Pablo's feelings about Gris change during the course of his time in the cell, waiting for the soldiers to execute him against the wall. The knowledge that he will inevitably die, however, slowly changes the way he feels about Gris, as well as how he feels about his own life and life in general.
In the beginning, Pablo expresses how he, presumably, might have felt more sympathy for someone like Ramon Gris had he been in the same cell as Pablo, Tom, and Juan. He says,
Fundamentally, I hadn't much sympathy for Tom and I didn't see why, under the pretext of dying together, I should have any more. It would have been different with some others. With Ramon Gris, for example. But I felt alone between Tom and Juan. I liked that better, anyhow: with Ramon I might have been more deeply moved. But I was terribly hard just then and I wanted to stay hard.
At this point, he rationalizes the fact that he doesn't feel much sympathy for Tom not by saying that he can't feel sympathy for people at all, but by saying that he just doesn't care for Tom and Juan the same way he does for Gris.
Later on, however, he completely changes the way he thinks about any person. When he finally decides he has to "die cleanly," he talks about how he must be stubborn and that he cannot let the guards and doctor think he is suffering, and how he cannot cry. Dying cleanly seems to mean he wants to die without emotion and without feeling at all.
As he tries to think about his inevitable death, he realizes, like Tom, that he can't fully grasp the concept. This tension between wanting to know and understand and not being able to know or understand what death will be like drives him to the point of thinking that if death has no meaning, neither does anything else. He says that his beloved doesn't matter, Gris doesn't matter, and his own life doesn't matter. Hanging on to any one of these people or any one memory is completely futile and meaningless in the face of death. The death itself, in Pablo's mind, doesn't mean anything either, because for it to have meaning would mean that it was in some way justifiable or rationalizable. In addition, he has convinced himself that he is already dead, as he cannot feel emotions nor his body. The shooting in the morning, then, would again be futile, because you cannot kill the already dead.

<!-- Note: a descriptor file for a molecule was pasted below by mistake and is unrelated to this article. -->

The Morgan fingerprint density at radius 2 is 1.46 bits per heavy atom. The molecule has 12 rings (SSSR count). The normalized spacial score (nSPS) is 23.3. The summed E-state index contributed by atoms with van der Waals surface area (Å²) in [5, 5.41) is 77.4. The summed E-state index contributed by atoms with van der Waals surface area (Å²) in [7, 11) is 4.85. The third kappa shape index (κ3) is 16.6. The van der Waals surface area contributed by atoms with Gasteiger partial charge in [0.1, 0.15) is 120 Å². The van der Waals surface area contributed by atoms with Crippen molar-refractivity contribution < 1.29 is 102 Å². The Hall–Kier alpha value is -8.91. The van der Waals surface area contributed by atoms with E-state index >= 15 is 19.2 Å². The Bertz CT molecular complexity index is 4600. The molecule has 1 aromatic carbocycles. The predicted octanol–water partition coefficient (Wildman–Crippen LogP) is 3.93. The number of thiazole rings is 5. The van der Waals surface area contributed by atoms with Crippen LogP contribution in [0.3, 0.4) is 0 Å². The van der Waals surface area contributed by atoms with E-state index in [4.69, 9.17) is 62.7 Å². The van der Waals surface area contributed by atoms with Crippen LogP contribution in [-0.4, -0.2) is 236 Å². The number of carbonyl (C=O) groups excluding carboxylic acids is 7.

This is all to say that one of the main reasons why Pablo does not (intentionally) turn in Gris is because it simply doesn't matter: it would be Gris's life or Pablo's life, and Pablo's already dead in all ways but corporeally, so why not just kill Pablo? As the story draws to a close, Pablo is playing a game with the officers, telling them lies (or what he believes to be a lie) to make fun of how they ascribe so much meaning and purpose to what Pablo sees now, in his disconnected state, as being completely meaningless and without purpose.
In this story, the figure of Pablo reminds me of Primo Levi's figure of the Musselmann, whom he describes in his memoir/novel about his experiences as a prisoner in a concentration camp during the Holocaust. It's a beautiful book called Survival in Auschwitz that I can only recommend.